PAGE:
Displaying 1-6 of 6 key documents
Source: UNESCO International Hydrological Programme | July 2012
This collection of papers was presented at a conference on linkages between climate change, water, conflict and migration, held in September 2011 at The Hague, in the Netherlands, where the discussion focused on: capacity building and resilience in climate hotspots; conflict prevention; and a legal framework to protect environmental migrants.
The publication includes a conference summary and a background document providing an overview of how climate change, water stress and environmental problems are increasingly seen as major threats to human security. Also included are papers that explore connections between these issues from the perspective of vulnerability; put forward a research and capacity-building agenda for climate-induced migrations; and review current literature, evidence and implications for policymaking on the environment, climate change and human displacement.
Source: Veterinary Pathology | January 2010
This discussion paper describes the links between global climate change and ecosystem and animal health that researchers generally agree on and the impacts that, while less certain, are still likely. The author highlights gaps in current knowledge, emphasising the need for better disease surveillance and more localised climatological and ecological data.
Source: Nature | August 2007
The one bright note in global warming is seemingly that higher carbon dioxide levels will make food crops grow faster. More crops should equal more food. But, as this feature article emphasises, the story is not that simple.
Initial tests have shown that plants grown in high carbon dioxide environments could be less nutritious — with lower protein levels and a different type of protein produced. Other scientists have found a drop in key micronutrients such as chromium, selenium and zinc in high carbon dioxide environments.
Mitigating these changes can involve increasing nitrogen levels to offset protein deficiency, although not all scientists agree on this.
What is clear is that there is very little research in this area and past studies have only looked at carbon dioxide concentrations of 550 parts per million, which is lower than levels predicted by the end of this century.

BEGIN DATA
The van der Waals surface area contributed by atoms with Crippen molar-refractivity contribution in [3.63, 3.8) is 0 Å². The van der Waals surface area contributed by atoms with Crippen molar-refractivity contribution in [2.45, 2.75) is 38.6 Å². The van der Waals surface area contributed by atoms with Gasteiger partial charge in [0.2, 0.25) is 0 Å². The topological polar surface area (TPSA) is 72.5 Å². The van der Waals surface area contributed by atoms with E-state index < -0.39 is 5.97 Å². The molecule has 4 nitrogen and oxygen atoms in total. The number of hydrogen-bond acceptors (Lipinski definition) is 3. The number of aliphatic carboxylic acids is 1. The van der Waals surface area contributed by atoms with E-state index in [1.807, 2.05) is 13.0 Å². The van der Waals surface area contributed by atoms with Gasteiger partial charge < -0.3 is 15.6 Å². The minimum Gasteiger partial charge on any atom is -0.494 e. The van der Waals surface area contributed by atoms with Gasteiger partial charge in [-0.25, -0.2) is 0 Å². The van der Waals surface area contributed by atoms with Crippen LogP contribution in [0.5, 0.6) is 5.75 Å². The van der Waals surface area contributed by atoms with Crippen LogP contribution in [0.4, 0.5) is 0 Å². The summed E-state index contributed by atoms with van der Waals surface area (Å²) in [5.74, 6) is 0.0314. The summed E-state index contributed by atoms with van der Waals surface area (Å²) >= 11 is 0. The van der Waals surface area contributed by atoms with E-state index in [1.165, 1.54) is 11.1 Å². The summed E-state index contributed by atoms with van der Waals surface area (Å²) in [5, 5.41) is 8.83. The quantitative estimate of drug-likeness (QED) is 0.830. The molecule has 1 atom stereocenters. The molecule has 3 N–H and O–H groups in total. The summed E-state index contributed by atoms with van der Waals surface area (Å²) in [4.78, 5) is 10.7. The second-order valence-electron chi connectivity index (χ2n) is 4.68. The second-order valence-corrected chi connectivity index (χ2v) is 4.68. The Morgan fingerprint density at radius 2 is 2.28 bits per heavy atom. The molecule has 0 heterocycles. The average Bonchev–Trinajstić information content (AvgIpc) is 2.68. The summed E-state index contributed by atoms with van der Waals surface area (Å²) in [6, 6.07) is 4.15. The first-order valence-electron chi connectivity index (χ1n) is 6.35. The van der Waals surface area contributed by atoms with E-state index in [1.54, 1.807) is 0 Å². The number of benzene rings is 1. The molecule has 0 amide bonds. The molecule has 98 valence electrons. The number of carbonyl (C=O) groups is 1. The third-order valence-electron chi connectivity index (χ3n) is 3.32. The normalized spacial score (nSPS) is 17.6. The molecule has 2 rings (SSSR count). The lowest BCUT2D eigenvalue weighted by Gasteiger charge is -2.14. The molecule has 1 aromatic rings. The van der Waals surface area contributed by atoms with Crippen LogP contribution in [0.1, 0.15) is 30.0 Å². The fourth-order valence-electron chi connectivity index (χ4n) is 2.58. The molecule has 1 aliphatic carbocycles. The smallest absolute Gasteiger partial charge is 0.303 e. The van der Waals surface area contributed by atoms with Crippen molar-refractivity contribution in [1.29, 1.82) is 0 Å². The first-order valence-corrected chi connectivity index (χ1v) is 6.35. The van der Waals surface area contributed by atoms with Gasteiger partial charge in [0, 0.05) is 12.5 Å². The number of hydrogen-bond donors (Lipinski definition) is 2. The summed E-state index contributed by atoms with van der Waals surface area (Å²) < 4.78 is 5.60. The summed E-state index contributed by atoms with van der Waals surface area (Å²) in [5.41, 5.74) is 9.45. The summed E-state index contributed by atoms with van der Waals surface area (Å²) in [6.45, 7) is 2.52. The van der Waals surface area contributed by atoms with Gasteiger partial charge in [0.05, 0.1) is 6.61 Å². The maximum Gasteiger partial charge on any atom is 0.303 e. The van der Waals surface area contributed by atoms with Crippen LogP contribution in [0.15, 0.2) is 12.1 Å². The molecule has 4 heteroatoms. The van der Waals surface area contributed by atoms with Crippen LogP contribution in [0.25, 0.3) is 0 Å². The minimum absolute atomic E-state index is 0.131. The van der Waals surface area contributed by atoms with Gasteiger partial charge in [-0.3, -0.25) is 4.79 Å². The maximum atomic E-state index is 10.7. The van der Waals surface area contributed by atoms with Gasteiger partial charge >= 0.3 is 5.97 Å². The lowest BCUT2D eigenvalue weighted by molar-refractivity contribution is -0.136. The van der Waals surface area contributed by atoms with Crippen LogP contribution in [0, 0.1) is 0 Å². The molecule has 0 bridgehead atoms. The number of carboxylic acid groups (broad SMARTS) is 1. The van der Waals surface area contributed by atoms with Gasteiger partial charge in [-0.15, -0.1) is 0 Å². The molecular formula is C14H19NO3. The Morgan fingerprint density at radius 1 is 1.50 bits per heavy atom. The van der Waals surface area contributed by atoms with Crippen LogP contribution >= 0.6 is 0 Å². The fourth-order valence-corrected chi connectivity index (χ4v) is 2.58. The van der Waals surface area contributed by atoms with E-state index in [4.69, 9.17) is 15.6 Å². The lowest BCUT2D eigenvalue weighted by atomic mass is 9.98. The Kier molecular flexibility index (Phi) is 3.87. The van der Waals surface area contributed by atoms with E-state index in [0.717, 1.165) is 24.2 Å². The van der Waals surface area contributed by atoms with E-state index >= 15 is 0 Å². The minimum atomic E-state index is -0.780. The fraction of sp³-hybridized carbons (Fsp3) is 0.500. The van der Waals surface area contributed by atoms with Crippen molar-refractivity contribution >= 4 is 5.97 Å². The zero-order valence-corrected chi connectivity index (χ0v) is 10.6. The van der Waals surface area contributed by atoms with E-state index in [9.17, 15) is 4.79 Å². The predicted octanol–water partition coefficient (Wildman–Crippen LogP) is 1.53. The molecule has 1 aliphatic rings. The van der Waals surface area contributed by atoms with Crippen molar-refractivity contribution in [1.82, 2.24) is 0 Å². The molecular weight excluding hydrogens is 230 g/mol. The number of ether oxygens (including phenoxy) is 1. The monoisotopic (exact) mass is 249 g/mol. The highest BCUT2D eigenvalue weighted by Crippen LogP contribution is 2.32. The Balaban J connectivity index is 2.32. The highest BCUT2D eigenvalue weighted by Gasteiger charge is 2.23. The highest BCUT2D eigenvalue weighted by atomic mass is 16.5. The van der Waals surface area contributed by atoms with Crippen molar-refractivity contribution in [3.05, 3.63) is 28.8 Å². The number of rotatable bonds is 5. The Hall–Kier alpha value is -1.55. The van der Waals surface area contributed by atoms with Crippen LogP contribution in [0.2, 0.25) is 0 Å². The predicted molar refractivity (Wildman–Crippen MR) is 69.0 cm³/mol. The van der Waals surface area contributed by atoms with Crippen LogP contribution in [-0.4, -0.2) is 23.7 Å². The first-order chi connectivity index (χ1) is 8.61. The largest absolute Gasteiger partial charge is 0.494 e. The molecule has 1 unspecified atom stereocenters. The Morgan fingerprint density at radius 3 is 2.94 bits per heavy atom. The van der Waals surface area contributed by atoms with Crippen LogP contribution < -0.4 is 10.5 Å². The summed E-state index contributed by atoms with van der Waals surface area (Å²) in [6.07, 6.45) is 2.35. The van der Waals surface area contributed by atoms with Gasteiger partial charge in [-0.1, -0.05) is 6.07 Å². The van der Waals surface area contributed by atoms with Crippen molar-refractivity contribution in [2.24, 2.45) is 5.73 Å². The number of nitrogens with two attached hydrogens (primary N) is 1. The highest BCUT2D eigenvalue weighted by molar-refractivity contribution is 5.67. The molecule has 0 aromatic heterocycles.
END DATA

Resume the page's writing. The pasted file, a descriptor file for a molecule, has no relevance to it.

Source: West Indian Medical Journal | November 2008
This journal article, written by three researchers in Trinidad and Tobago, looks at malaria in the Caribbean. It asks why there are still outbreaks — including a big one in Jamaica in 2006/2007 — when the disease was allegedly eliminated in the late 1950s. The authors review malaria and vector data from across the Caribbean, summarising the pattern of imported cases as well as indigenous ones.
They identify three essential conditions for malaria transmission: presence of the vector, imported organisms and susceptible human hosts — all of which the authors show still exist across the Caribbean.
The authors suggest specific actions for regional policymakers to combat malaria. These include enhancing vector control skills, strengthening surveillance with new technologies, upgrading malaria therapy, increasing prevention strategies such as bed nets and raising public awareness of malaria. They emphasise that the role of climate change must be considered too, saying that rising temperatures could lead to new malaria vectors entering and colonising Caribbean islands and transmitting malaria on a major scale. But the authors are also careful to point out that the link to climate change is uncertain and remains contested in scientific circles.
Source: Malaria Journal | December 2008
Paul Reiter, a researcher on insects and infectious disease at the Institut Pasteur in France, is not convinced that climate change will cause a rise in malaria in tropical regions. In this opinionated review he sets out to dispel widely held "common misconceptions" about the effect of climate variability on future transmission.
To do so, he examines the history of malaria. He finds that in the past, contrary to expectations, climate has often not affected the transmission of the malaria parasite. Researchers claim that the Anopheles mosquito that carries the parasite cannot survive extreme temperatures, yet Reiter cites examples of the mosquito finding ways to adapt. In Sudan, for example, they can survive temperatures of over 55 degrees Celsius by hiding in buildings in daytime and only feeding after midnight.
Reiter's main disagreement with prediction models is that they only look at how one climate variable, temperature, is likely to interact with mosquito populations. Temperature, rainfall and humidity are interconnected and cannot be analysed separately, he says. The ecology of mosquitoes and humans is too complex to predict future malaria prevalence and incidence from temperature alone, he adds.
Source: WMO Bulletin | July 2007
This paper discusses likely future changes in tropical cyclones, questioning whether they will become more intense following higher sea surface temperatures. The author outlines the different approaches currently taken to climate modelling and discusses the results of characterising current and future climate using the Max Planck Institute for Meteorology in Hamburg model, comparing them to observations.
Most climate models predict stronger tropical cyclones in a warmer climate, as an increase in latent heat provides more energy for the storms. But the author claims there is less evidence for a reduction in the frequency of storms in a warmer climate. Still, such a reduction could result from a general weakening of large-scale atmospheric circulation (which reduces the number of cyclones) caused by the rapid increase in water vapour that would follow a rise in global temperatures.